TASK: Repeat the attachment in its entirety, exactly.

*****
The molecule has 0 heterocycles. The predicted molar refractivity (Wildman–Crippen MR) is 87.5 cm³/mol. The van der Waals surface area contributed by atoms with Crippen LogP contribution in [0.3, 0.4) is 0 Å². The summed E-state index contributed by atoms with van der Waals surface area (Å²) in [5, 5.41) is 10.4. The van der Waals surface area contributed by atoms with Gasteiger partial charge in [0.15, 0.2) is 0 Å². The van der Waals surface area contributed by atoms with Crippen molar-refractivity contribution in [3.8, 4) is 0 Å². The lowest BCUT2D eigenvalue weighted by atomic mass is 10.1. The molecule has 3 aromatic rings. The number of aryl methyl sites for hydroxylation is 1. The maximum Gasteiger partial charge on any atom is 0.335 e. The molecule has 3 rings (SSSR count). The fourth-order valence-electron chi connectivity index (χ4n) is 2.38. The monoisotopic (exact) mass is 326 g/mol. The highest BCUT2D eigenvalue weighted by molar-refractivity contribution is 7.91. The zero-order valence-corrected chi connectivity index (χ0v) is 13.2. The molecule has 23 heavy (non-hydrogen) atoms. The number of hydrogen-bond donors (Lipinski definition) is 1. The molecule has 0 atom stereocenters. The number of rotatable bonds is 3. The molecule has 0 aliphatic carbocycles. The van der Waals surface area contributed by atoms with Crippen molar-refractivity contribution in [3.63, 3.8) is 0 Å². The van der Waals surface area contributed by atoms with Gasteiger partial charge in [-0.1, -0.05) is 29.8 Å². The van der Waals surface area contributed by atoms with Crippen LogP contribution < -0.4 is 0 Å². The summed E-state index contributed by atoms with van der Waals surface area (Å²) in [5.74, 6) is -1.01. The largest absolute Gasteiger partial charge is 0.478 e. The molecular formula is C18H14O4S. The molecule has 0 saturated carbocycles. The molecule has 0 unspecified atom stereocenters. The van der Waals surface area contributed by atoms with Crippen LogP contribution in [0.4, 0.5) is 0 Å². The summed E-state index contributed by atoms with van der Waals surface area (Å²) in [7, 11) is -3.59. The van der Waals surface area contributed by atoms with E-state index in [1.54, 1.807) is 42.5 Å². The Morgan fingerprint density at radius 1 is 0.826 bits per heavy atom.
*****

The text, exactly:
The molecule has 0 heterocycles. The predicted molar refractivity (Wildman–Crippen MR) is 87.5 cm³/mol. The van der Waals surface area contributed by atoms with Crippen LogP contribution in [0.3, 0.4) is 0 Å². The summed E-state index contributed by atoms with van der Waals surface area (Å²) in [5, 5.41) is 10.4. The van der Waals surface area contributed by atoms with Gasteiger partial charge in [0.15, 0.2) is 0 Å². The van der Waals surface area contributed by atoms with Crippen molar-refractivity contribution in [3.8, 4) is 0 Å². The lowest BCUT2D eigenvalue weighted by atomic mass is 10.1. The molecule has 3 aromatic rings. The number of aryl methyl sites for hydroxylation is 1. The maximum Gasteiger partial charge on any atom is 0.335 e. The molecule has 3 rings (SSSR count). The fourth-order valence-electron chi connectivity index (χ4n) is 2.38. The monoisotopic (exact) mass is 326 g/mol. The highest BCUT2D eigenvalue weighted by molar-refractivity contribution is 7.91. The zero-order valence-corrected chi connectivity index (χ0v) is 13.2. The molecule has 23 heavy (non-hydrogen) atoms. The number of hydrogen-bond donors (Lipinski definition) is 1. The molecule has 0 atom stereocenters. The number of rotatable bonds is 3. The molecule has 0 aliphatic carbocycles. The van der Waals surface area contributed by atoms with Crippen molar-refractivity contribution in [3.63, 3.8) is 0 Å². The van der Waals surface area contributed by atoms with Gasteiger partial charge in [-0.1, -0.05) is 29.8 Å². The van der Waals surface area contributed by atoms with Crippen LogP contribution < -0.4 is 0 Å². The summed E-state index contributed by atoms with van der Waals surface area (Å²) in [5.74, 6) is -1.01. The largest absolute Gasteiger partial charge is 0.478 e. The molecular formula is C18H14O4S. The molecule has 0 saturated carbocycles. The molecule has 0 unspecified atom stereocenters. The van der Waals surface area contributed by atoms with Crippen LogP contribution in [0.4, 0.5) is 0 Å². The summed E-state index contributed by atoms with van der Waals surface area (Å²) in [7, 11) is -3.59. The van der Waals surface area contributed by atoms with E-state index in [1.54, 1.807) is 42.5 Å². The Morgan fingerprint density at radius 1 is 0.826 bits per heavy atom.